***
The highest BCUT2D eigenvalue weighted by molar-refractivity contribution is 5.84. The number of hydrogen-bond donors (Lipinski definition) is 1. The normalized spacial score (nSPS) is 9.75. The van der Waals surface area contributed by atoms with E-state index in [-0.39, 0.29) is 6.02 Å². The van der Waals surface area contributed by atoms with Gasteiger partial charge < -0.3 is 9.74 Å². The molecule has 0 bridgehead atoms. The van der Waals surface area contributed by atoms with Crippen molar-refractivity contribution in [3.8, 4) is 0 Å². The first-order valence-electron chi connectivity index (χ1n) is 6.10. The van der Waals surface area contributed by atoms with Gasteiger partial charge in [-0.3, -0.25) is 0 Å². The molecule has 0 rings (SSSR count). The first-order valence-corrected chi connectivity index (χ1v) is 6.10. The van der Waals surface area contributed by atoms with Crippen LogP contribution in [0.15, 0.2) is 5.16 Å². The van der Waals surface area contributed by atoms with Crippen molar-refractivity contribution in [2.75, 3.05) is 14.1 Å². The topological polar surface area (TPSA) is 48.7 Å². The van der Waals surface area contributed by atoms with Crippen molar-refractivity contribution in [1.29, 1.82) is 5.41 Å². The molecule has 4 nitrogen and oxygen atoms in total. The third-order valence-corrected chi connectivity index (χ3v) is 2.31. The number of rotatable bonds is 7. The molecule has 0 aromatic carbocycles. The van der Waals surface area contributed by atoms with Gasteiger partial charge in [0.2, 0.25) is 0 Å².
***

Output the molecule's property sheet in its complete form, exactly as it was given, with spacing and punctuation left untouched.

The highest BCUT2D eigenvalue weighted by molar-refractivity contribution is 5.84. The number of hydrogen-bond donors (Lipinski definition) is 1. The normalized spacial score (nSPS) is 9.75. The van der Waals surface area contributed by atoms with E-state index in [-0.39, 0.29) is 6.02 Å². The van der Waals surface area contributed by atoms with Gasteiger partial charge < -0.3 is 9.74 Å². The molecule has 0 bridgehead atoms. The van der Waals surface area contributed by atoms with Crippen molar-refractivity contribution in [3.8, 4) is 0 Å². The first-order valence-electron chi connectivity index (χ1n) is 6.10. The van der Waals surface area contributed by atoms with Gasteiger partial charge in [-0.3, -0.25) is 0 Å². The molecule has 0 rings (SSSR count). The first-order valence-corrected chi connectivity index (χ1v) is 6.10. The van der Waals surface area contributed by atoms with Crippen LogP contribution in [0.15, 0.2) is 5.16 Å². The van der Waals surface area contributed by atoms with Crippen molar-refractivity contribution in [2.75, 3.05) is 14.1 Å². The topological polar surface area (TPSA) is 48.7 Å². The van der Waals surface area contributed by atoms with Crippen molar-refractivity contribution in [1.29, 1.82) is 5.41 Å². The molecule has 4 nitrogen and oxygen atoms in total. The third-order valence-corrected chi connectivity index (χ3v) is 2.31. The number of rotatable bonds is 7. The molecule has 0 aromatic carbocycles. The van der Waals surface area contributed by atoms with Gasteiger partial charge in [0.2, 0.25) is 0 Å².